Troubled Fort Greene condo-turned-rental building finds buyer

The sale of a beleaguered seven-unit rental building at 90 Clermont Avenue in Fort Greene has closed for $2.6 million, according to TerraCRG, the firm which was marketing the building on behalf of Eastern Capital, the bank that foreclosed on the property in 2008.

The building was purchased by a private developer operating via an LLC named Abraham Equities. His identity was not immediately clear.

Developed originally by a another private developer, Andy Oluwole Alege, who bought the 7,560-square-foot building in 2004 for $210,000, and designed it as a seven-unit condo project, 90 Clermont was finished as a condo building in 2007, but sales were slow.

The development, dubbed Das Haus, was initially priced at $600 per square foot in early 2007 but eight months after coming on the market, only one of the seven units were in contract. After several unsuccessful price cuts, the building eventually went rental.

The property has been operating as a rental building for the last few years, according to TerraCRG, and has a 421-a tax abatement in place until 2024. It is currently fully occupied.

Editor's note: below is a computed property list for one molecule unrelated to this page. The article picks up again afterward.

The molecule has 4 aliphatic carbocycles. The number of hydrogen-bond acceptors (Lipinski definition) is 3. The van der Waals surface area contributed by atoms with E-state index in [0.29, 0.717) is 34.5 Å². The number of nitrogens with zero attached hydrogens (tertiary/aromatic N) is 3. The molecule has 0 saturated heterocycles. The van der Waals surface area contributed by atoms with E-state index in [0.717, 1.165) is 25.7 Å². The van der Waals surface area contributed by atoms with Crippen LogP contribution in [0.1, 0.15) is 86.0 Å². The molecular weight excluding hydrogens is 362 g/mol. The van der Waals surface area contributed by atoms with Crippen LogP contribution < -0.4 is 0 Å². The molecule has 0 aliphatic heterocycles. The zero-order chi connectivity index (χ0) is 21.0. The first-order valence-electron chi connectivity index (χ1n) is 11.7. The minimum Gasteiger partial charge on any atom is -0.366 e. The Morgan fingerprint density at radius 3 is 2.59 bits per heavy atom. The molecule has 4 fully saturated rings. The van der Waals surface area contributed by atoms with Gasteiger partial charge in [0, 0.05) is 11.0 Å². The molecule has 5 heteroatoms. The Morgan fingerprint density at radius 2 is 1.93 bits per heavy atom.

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The contract on the property was signed at the beginning of January and closed within 30 days.

Brokers for the seller were Ofer Cohen, Melissa DiBella, Peter Matheos and Mike Hernandez of TerraCRG, while Josh Rahmani of Venture Capital Properties represented the buyer,

“We definitely see a trend of these buildings trading at lower cap rates,” DiBella said. “The continued strength of the rental market of new construction buildings in Downtown Brooklyn and an increased general optimism about the local market and the economy, coupled with low levels of inventory in Brooklyn and low interest rates, are causing investors to compete aggressively on these buildings when they come to market.”

Rahmani, who declined to comment on the identity of the buyer, said he sees these types of deals as being great opportunities for buyers, especially in Brooklyn.

“There are so many of the deals where the developer built a condo [and it later went rental,]” he said. “The quality of the build is great, it’s a great cash flow situation and there’s always room for upside in the rents or if the condo market gets better. There’s also good attractive debt on these types of properties.”